Two Porter Hall professors with long histories at Adams State received emeritus status in the spring of 2022.

From floppy disk to the Cloud
George Sellman receives emeritus professor

Article by Garrett Carroll

George Sellman
George Sellman helps out in physics lab.

George Sellman, who holds a Master of Science in electrical and computer engineering from the University of California Santa Barbara, began his journey into professorship after working as a defense contractor during the Cold War. While the work itself was interesting, as one of his co-workers said, “It’s hard to come to work every day and imagine how the world will end”.

This mindset caused George Sellman to enter into a lengthy career in professorship. George, who retired after 30 years, has seen a significant amount of change in computer engineering over the course of his career.

“So much has changed since I started teaching in 1986,” said Sellman, “Personal computers had just become available and most people had never used a computer.” He retired as emeritus assistant professor of computer science at Adams State in 2022.

In his first classes, George described teaching how special keys work on a keyboard. Over the decades, computers have become such prominent devices in our everyday lives that classes cover a wide array of systems.

“My time at Adams State has always been about continuous learning, not just about technology but learning how students think about technology.”

A well-loved professor, George explained that while the technologies have changed, the underlying nature of how education works has not.

“What has stayed the same [over the years] is the effectiveness of person to person learning,” said George, “The mutual trust between a student and their instructor is essential. I learn as much, if not more, from my students as they do from me. Both learn and both grow.”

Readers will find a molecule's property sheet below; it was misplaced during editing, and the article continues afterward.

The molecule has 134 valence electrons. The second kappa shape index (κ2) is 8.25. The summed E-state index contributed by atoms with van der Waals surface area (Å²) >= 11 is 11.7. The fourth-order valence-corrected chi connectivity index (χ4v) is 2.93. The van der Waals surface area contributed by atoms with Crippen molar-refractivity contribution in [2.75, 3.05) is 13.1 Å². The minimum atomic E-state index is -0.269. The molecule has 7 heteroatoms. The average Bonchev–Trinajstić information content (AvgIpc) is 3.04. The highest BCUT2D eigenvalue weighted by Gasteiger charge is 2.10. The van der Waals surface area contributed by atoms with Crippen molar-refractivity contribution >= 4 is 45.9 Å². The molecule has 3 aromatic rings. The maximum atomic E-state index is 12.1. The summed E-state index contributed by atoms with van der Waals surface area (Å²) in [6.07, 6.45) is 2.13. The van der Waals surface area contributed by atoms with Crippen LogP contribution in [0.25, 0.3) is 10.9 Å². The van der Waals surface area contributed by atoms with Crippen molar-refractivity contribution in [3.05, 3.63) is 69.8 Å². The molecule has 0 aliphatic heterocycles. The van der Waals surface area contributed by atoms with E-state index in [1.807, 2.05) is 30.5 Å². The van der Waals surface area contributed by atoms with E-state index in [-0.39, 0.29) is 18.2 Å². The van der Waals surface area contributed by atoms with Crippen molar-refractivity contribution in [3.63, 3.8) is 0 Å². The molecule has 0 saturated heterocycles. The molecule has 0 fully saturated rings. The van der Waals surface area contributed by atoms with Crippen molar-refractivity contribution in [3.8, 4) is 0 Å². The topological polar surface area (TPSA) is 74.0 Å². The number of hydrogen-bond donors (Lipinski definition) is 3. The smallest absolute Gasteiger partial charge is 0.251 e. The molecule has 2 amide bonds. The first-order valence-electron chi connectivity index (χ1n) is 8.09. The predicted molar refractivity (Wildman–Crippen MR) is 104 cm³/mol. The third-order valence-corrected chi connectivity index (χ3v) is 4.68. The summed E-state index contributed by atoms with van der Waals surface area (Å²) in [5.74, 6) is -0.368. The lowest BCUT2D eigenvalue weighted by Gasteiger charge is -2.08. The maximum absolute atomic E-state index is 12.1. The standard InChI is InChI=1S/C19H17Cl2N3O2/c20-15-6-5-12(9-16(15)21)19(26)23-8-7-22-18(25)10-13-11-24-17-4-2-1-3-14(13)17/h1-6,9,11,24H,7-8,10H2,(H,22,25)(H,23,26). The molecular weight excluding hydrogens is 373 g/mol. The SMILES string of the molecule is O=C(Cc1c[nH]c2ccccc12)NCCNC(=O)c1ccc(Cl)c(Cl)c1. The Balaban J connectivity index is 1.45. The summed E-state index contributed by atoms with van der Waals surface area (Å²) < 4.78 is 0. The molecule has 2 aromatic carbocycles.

George Sellman
George Sellman demonstrates robot control to prospective students.

On Adams State’s culture, George explains that it is a mix of casual, flexible and rigorous and has made teaching here a joy.

“This culture lends itself to facing adversity,” said George,” During trials, though there may be disagreements, and there have been many, we somehow avoid factionalizing and come together to face the problems in front of us.”

Nestled in the San Luis Valley, Sellman explains that Adams State’s impact on the valley has been gratifying to see. “Seeing Adams State and the Valley evolve and adapt with the times has been a joy,” said George.

Armstrong devotes career to sharing passion for biology

Tim Armstrong grew up in the midwest before serving in the US Navy as an electronics technician. He earned his undergraduate degree in biology from Mesa State College in Grand Junction and his master’s and Ph.D. in zoology from the University of Massachusetts in Amherst. After teaching in Iowa for five years he returned to Colorado with his wife and two sons to teach vertebrate ecology at Adams State University.

Tim Armstrong in field
Tim examines samples collected from creek in San Juan mountains.

He retired as emeritus professor of biology in spring of 2022.

Tim is a first generation college graduate and the only person in his family with a college degree and has always identified strongly with Adams State’s mission and students.

As a boy, Tim was intrigued with the treasures his aunt brought home from her travels and he became an avid reader of National Geographic. As a result, travel became an integral part of his life and he knows it enhances students’ educational experiences. For over 10 years, he led trips with students and community members to places of unique biological interest including Australia, Peru, and multiple trips to East Africa and Costa Rica. These trips were life-changing events for some students who changed their focus or majors after traveling.

Tim also taught on two Semester at Sea voyages, including one that circumnavigated the globe with 600 students from around the world.

Tim Armstrong in classroomThroughout his life, Tim carefully observed nature and questioned what he saw. Although trained as an ornithologist, he spent the last 10 years studying small mammals and carnivores in the San Luis Valley.

He has shared his knowledge of the Valley and its wildlife in professional articles, popular articles, and book chapters. Tim’s legacy is the former students who work for state and federal resource management agencies and those who went on to become veterinarians, doctors, and dentists throughout the western U.S.